I witnessed the strength of Adrian Dominican education – and I am so proud of it! 

Sister Maurine Barzantni OP with faculty members of Centro Espiritu Santo

Sister Maurine Barzantni, OP — back row, fourth from right — with faculty members of Centro Espíritu Santo


Feature photo at top: Sister Maurine Barzantni, center, with Sisters Eneida Santiago, OP, and Basilia De la Cruz, OP.



Former Grand Rapids Mayor Speaks on Sustainability in Local Communities

March 16, 2017, Adrian, Michigan – George Heartwell, former Mayor of Grand Rapids, Michigan, spent the day March 15 at the Weber Center speaking to Lenawee County leaders and residents about ways to build a sustainable community in light of the ramifications of global climate change.

In a program for Lenawee County leaders, Mr. Heartwell talked about how Grand Rapids moved from a community dealing with wastewater overflows and localized lead poisoning issues to a sustainable city. In addition to ditching the city’s strategic plan in favor of a sustainability plan, he said, every department moved from a single bottom line measurement of success to a triple bottom line that takes into account economic impact, environmental impact and social impact.

Creating aggressive goals is also critical, he told the group of 40 Lenawee leaders. He spelled out some of the many ways the city has become more energy efficient, offering inspiration for local communities to follow suit.

In the evening, which was open to the public, Mr. Heartwell spoke to a crowd of about 45 residents on the topic of “Climate Change, Cities and the New Reality.”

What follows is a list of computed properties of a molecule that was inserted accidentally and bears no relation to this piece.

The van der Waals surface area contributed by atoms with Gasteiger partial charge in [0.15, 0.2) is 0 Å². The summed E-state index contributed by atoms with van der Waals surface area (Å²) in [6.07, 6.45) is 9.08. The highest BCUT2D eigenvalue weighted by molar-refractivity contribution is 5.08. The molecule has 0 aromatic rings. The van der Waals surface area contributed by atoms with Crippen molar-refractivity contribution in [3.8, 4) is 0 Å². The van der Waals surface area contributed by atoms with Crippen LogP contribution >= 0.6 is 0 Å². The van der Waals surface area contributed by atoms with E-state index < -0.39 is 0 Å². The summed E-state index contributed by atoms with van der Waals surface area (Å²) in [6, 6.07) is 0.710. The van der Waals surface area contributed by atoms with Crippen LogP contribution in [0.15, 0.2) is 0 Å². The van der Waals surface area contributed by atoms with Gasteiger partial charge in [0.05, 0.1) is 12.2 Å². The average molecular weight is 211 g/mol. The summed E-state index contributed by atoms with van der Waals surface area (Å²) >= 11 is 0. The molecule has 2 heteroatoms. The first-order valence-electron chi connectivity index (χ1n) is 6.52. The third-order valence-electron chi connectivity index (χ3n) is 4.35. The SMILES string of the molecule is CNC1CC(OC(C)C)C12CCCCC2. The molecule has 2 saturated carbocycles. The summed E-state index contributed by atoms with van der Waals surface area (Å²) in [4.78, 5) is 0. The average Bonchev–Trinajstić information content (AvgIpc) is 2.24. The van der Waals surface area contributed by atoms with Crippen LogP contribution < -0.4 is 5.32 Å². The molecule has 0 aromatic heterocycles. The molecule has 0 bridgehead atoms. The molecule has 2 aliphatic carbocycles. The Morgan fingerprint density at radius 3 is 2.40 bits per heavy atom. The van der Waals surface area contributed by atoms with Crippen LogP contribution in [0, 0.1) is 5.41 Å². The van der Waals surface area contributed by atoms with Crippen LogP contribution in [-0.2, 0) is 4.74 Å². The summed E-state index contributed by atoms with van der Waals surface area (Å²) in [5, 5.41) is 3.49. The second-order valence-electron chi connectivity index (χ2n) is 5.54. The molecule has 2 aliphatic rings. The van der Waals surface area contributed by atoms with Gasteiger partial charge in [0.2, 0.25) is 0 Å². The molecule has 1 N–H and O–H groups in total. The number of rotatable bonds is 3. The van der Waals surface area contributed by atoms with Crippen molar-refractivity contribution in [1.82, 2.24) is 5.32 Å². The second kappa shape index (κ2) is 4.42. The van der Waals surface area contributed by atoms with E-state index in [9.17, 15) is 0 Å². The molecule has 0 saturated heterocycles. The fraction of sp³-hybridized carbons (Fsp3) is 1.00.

Mr. Heartwell emphasized that global climate change is “the most urgent and pressing problem facing humankind today.” Mayors and other local community leaders worldwide play a special role in mitigating climate change, he noted. While national and state leaders focus on more abstract areas, such as their party’s ideology, mayors must deal with more down-to-earth issues: helping their communities through heat waves, crop loss, and the effects of extreme storms. 

“The president doesn’t have to figure out how to stretch an already-tight municipal budget to fund infrastructure improvements to manage extreme rainfalls, but that’s what mayors do,” he said. 

When he took office in 2004, Mr. Heartwell said, he was the 123rd mayor to sign the U.S. Mayors Climate Protection Agreement. Currently, the agreement has 1,060 signatories.  “One thousand sixty mayors have gone on record as saying that they’ll put their best efforts into addressing the threat of climate change.”

Some of the actions taken by mayors include investing in renewable energy, reducing demand for energy by introducing efficiency measures in buildings and service delivery processes, planting trees and expanding park land, protecting sensitive wetlands, and building streets out of permeable materials to absorb the rain.

“We’re doing things large and small in order to reduce our carbon footprint, reduce our production in our cities of greenhouse gasses that lead to warmer global temperatures,” he said.